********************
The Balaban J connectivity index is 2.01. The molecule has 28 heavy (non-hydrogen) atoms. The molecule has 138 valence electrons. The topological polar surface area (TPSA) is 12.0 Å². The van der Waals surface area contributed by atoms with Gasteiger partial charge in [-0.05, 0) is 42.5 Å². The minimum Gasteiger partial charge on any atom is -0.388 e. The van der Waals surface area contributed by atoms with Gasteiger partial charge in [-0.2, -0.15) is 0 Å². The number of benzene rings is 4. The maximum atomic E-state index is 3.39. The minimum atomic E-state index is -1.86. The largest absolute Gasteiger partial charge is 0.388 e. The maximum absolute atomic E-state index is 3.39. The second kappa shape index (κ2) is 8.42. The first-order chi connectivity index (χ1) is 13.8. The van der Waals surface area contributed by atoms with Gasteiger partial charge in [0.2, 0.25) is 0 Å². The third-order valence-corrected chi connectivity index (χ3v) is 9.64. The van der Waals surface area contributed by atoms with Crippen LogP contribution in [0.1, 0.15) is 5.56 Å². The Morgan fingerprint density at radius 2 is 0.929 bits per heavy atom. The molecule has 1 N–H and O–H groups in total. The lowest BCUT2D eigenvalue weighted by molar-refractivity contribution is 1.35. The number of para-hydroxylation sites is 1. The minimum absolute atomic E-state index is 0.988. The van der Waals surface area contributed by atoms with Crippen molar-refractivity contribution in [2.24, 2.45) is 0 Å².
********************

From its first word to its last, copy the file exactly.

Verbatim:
The Balaban J connectivity index is 2.01. The molecule has 28 heavy (non-hydrogen) atoms. The molecule has 138 valence electrons. The topological polar surface area (TPSA) is 12.0 Å². The van der Waals surface area contributed by atoms with Gasteiger partial charge in [-0.05, 0) is 42.5 Å². The minimum Gasteiger partial charge on any atom is -0.388 e. The van der Waals surface area contributed by atoms with Gasteiger partial charge in [-0.2, -0.15) is 0 Å². The number of benzene rings is 4. The maximum atomic E-state index is 3.39. The minimum atomic E-state index is -1.86. The largest absolute Gasteiger partial charge is 0.388 e. The maximum absolute atomic E-state index is 3.39. The second kappa shape index (κ2) is 8.42. The first-order chi connectivity index (χ1) is 13.8. The van der Waals surface area contributed by atoms with Gasteiger partial charge in [0.2, 0.25) is 0 Å². The third-order valence-corrected chi connectivity index (χ3v) is 9.64. The van der Waals surface area contributed by atoms with Crippen LogP contribution in [0.1, 0.15) is 5.56 Å². The Morgan fingerprint density at radius 2 is 0.929 bits per heavy atom. The molecule has 1 N–H and O–H groups in total. The lowest BCUT2D eigenvalue weighted by molar-refractivity contribution is 1.35. The number of para-hydroxylation sites is 1. The minimum absolute atomic E-state index is 0.988. The van der Waals surface area contributed by atoms with Crippen molar-refractivity contribution in [2.24, 2.45) is 0 Å².